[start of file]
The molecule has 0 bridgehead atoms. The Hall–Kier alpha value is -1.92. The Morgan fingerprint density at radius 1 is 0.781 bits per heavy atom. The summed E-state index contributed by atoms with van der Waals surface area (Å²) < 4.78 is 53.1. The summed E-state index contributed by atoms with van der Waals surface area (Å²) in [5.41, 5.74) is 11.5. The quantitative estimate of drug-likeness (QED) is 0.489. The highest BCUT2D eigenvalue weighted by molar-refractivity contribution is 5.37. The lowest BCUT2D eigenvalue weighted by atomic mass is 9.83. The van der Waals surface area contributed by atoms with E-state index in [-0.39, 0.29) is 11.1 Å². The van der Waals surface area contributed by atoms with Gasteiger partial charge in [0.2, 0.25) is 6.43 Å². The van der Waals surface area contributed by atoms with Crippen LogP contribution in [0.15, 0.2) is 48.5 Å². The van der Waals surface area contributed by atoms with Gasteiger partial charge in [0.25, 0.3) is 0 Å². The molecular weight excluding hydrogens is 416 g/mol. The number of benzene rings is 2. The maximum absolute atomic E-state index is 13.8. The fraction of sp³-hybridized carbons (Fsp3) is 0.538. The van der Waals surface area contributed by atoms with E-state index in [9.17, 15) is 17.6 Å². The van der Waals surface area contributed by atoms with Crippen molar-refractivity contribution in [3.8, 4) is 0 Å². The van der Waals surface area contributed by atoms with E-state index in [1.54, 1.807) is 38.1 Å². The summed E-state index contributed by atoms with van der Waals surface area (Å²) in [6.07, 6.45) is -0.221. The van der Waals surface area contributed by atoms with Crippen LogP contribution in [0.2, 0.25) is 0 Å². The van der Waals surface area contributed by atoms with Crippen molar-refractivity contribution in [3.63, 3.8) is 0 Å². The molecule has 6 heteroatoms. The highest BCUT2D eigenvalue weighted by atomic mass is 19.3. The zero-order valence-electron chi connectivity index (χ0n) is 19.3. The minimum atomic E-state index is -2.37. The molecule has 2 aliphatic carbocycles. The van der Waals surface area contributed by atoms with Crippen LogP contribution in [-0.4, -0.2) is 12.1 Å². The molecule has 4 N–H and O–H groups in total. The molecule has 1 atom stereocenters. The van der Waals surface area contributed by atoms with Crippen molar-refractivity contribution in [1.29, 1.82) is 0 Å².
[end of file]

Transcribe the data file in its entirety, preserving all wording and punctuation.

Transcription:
The molecule has 0 bridgehead atoms. The Hall–Kier alpha value is -1.92. The Morgan fingerprint density at radius 1 is 0.781 bits per heavy atom. The summed E-state index contributed by atoms with van der Waals surface area (Å²) < 4.78 is 53.1. The summed E-state index contributed by atoms with van der Waals surface area (Å²) in [5.41, 5.74) is 11.5. The quantitative estimate of drug-likeness (QED) is 0.489. The highest BCUT2D eigenvalue weighted by molar-refractivity contribution is 5.37. The lowest BCUT2D eigenvalue weighted by atomic mass is 9.83. The van der Waals surface area contributed by atoms with E-state index in [-0.39, 0.29) is 11.1 Å². The van der Waals surface area contributed by atoms with Gasteiger partial charge in [0.2, 0.25) is 6.43 Å². The van der Waals surface area contributed by atoms with Crippen LogP contribution in [0.15, 0.2) is 48.5 Å². The van der Waals surface area contributed by atoms with Gasteiger partial charge in [0.25, 0.3) is 0 Å². The molecular weight excluding hydrogens is 416 g/mol. The number of benzene rings is 2. The maximum absolute atomic E-state index is 13.8. The fraction of sp³-hybridized carbons (Fsp3) is 0.538. The van der Waals surface area contributed by atoms with E-state index in [9.17, 15) is 17.6 Å². The van der Waals surface area contributed by atoms with Crippen molar-refractivity contribution in [3.8, 4) is 0 Å². The van der Waals surface area contributed by atoms with E-state index in [1.54, 1.807) is 38.1 Å². The summed E-state index contributed by atoms with van der Waals surface area (Å²) in [6.07, 6.45) is -0.221. The van der Waals surface area contributed by atoms with Crippen LogP contribution in [0.2, 0.25) is 0 Å². The van der Waals surface area contributed by atoms with Crippen molar-refractivity contribution in [3.63, 3.8) is 0 Å². The molecule has 6 heteroatoms. The highest BCUT2D eigenvalue weighted by atomic mass is 19.3. The zero-order valence-electron chi connectivity index (χ0n) is 19.3. The minimum atomic E-state index is -2.37. The molecule has 2 aliphatic carbocycles. The van der Waals surface area contributed by atoms with Crippen LogP contribution in [-0.4, -0.2) is 12.1 Å². The molecule has 4 N–H and O–H groups in total. The molecule has 1 atom stereocenters. The van der Waals surface area contributed by atoms with Crippen molar-refractivity contribution in [1.29, 1.82) is 0 Å².